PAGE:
What Is a Credit Union?

In my post about the advantages and disadvantages of moving your money to a small community bank, I didn’t address credit unions, which are also an alternative to the big banks. Credit unions and banks will feel similar to the average customer, but they are actually quite different, so here’s what you need to know.

How Do Credit Unions Work?

A credit union is a non-profit financial institution. Rather than customers, they have members. The credit union is owned by its members, who elect the union’s Board of Directors. These Directors then oversee the bank for the good of the members.

Since credit unions don’t operate for profit, they typically offer very competitive interest rates – often better than you’ll get from a bank. Any proceeds they receive from these loans are used to pay above-average interest on deposits and make additional loans. Credit unions also offer lower, if any, service fees and may pay a dividend to members if there is excess revenue.

Are Credit Unions Insured?

Accounts held in credit unions are not FDIC-insured. Instead, they’re insured by the National Credit Union Share Insurance Fund, which is backed the by the US government. The unions are chartered and regulated by the National Credit Union Administration.

What Services Are Offered by Credit Unions?

Different credit unions offer different types of services, but most provide at least savings and checking accounts. Many also offer auto loans and mortgages. Some offer money market savings accounts, certificate of deposit accounts, and credit cards. Larger credit unions may also provide investment services and insurance. Many offer discounts on local attractions, Entertainment Books, and other items.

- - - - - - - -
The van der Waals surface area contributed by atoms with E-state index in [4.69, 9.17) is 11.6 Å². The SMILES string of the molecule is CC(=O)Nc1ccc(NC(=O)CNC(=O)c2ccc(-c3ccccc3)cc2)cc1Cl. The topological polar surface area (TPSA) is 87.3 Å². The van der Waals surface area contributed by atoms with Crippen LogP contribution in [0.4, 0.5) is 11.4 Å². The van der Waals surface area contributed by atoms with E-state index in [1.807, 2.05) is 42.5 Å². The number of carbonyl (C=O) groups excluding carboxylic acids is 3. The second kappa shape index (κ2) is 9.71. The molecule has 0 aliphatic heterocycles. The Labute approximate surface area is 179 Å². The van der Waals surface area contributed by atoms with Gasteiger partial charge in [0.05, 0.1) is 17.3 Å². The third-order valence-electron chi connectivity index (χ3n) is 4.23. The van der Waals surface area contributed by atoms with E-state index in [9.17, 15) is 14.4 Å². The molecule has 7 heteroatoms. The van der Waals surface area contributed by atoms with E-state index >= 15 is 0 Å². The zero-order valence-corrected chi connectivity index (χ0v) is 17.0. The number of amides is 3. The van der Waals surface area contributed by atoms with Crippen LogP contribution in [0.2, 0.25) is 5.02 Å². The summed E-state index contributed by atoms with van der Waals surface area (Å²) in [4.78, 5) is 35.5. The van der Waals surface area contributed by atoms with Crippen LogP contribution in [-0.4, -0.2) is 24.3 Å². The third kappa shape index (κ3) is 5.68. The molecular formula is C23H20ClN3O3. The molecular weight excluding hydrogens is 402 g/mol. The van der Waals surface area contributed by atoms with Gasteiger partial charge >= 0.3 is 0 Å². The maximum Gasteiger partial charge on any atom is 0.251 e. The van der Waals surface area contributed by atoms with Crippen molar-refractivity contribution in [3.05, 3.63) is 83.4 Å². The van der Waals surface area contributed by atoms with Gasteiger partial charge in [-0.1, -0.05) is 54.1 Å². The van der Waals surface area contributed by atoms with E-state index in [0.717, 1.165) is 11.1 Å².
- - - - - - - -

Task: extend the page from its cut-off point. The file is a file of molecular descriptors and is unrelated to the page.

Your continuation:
Do Credit Unions Have ATMs?

Your specific credit union most likely has ATMs outside its branches that you can use free-of-charge. Many credit unions are also members of the CO-OP Network, which gives you free access to 28,000 ATMs around the country. Make sure you ask if a prospective credit union is a member of the network before you join.

Do Credit Unions Offer Online Banking?

Again, it depends on the credit union. Smaller credit unions may not have the infrastructure necessary for online bill-paying, but will allow you to check balances online. If online banking is important to you, make sure a prospective credit union has it before joining.

Who Is Eligible to Join Credit Unions?

Credit union eligibility depends on the specific credit union. Some are limited to a specific trade group or organization. For example, the Aerospace Credit Union is limited to employees of the Aerospace Corporation, US Government employees who work at the LA Air Force Base, and employees of contractors who work at the base.

Other credit unions are open to anyone who lives in a certain area. For example, the WesCom credit union is open to anyone who lives, works, worships or attends school in one of five Southern California counties.

No matter where you live, you should be able to find a credit union that you’re eligible to join. Visit the National Credit Union Association website to find one.

Personally, I used a credit union for a car loan twelve years ago. I joined a trade credit union with a $50 deposit into a savings account. I then contacted a loan rep who helped me apply for a car loan. The rate was reasonable, and certainly better than anything I would have qualified for at a bank or dealership. The whole process required two trips to the credit union – one to open the account and one to sign the loan papers. These days I’d probably be able to do it all online and by fax, just like a regular bank.

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